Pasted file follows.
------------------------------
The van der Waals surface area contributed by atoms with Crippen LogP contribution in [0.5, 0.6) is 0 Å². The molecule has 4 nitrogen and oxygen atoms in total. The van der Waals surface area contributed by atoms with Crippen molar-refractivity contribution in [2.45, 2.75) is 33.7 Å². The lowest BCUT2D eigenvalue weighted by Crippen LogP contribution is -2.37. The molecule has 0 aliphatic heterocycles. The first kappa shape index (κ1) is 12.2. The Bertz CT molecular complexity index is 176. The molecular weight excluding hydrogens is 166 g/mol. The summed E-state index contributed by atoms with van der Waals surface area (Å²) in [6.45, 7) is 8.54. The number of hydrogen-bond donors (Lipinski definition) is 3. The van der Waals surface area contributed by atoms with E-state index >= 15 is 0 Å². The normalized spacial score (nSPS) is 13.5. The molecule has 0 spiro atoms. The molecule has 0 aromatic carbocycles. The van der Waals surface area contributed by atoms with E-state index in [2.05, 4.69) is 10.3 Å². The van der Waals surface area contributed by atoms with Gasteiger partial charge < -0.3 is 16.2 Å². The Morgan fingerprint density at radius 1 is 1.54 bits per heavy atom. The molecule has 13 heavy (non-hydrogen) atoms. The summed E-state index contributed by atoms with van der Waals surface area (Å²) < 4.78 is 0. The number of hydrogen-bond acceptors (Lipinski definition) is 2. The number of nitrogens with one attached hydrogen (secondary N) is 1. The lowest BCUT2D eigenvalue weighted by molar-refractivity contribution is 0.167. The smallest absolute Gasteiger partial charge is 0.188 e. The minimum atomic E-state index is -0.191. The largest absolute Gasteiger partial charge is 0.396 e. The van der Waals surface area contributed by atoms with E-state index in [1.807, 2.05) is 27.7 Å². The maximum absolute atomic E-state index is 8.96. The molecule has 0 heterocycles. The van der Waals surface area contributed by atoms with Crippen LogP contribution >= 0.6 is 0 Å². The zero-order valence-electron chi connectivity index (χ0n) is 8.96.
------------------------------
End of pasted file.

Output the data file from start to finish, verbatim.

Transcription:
The van der Waals surface area contributed by atoms with Crippen LogP contribution in [0.5, 0.6) is 0 Å². The molecule has 4 nitrogen and oxygen atoms in total. The van der Waals surface area contributed by atoms with Crippen molar-refractivity contribution in [2.45, 2.75) is 33.7 Å². The lowest BCUT2D eigenvalue weighted by Crippen LogP contribution is -2.37. The molecule has 0 aliphatic heterocycles. The first kappa shape index (κ1) is 12.2. The Bertz CT molecular complexity index is 176. The molecular weight excluding hydrogens is 166 g/mol. The summed E-state index contributed by atoms with van der Waals surface area (Å²) in [6.45, 7) is 8.54. The number of hydrogen-bond donors (Lipinski definition) is 3. The van der Waals surface area contributed by atoms with E-state index >= 15 is 0 Å². The normalized spacial score (nSPS) is 13.5. The molecule has 0 spiro atoms. The molecule has 0 aromatic carbocycles. The van der Waals surface area contributed by atoms with E-state index in [2.05, 4.69) is 10.3 Å². The van der Waals surface area contributed by atoms with Gasteiger partial charge < -0.3 is 16.2 Å². The Morgan fingerprint density at radius 1 is 1.54 bits per heavy atom. The molecule has 13 heavy (non-hydrogen) atoms. The summed E-state index contributed by atoms with van der Waals surface area (Å²) < 4.78 is 0. The number of hydrogen-bond acceptors (Lipinski definition) is 2. The number of nitrogens with one attached hydrogen (secondary N) is 1. The lowest BCUT2D eigenvalue weighted by molar-refractivity contribution is 0.167. The smallest absolute Gasteiger partial charge is 0.188 e. The minimum atomic E-state index is -0.191. The largest absolute Gasteiger partial charge is 0.396 e. The van der Waals surface area contributed by atoms with E-state index in [1.807, 2.05) is 27.7 Å². The maximum absolute atomic E-state index is 8.96. The molecule has 0 heterocycles. The van der Waals surface area contributed by atoms with Crippen LogP contribution >= 0.6 is 0 Å². The zero-order valence-electron chi connectivity index (χ0n) is 8.96.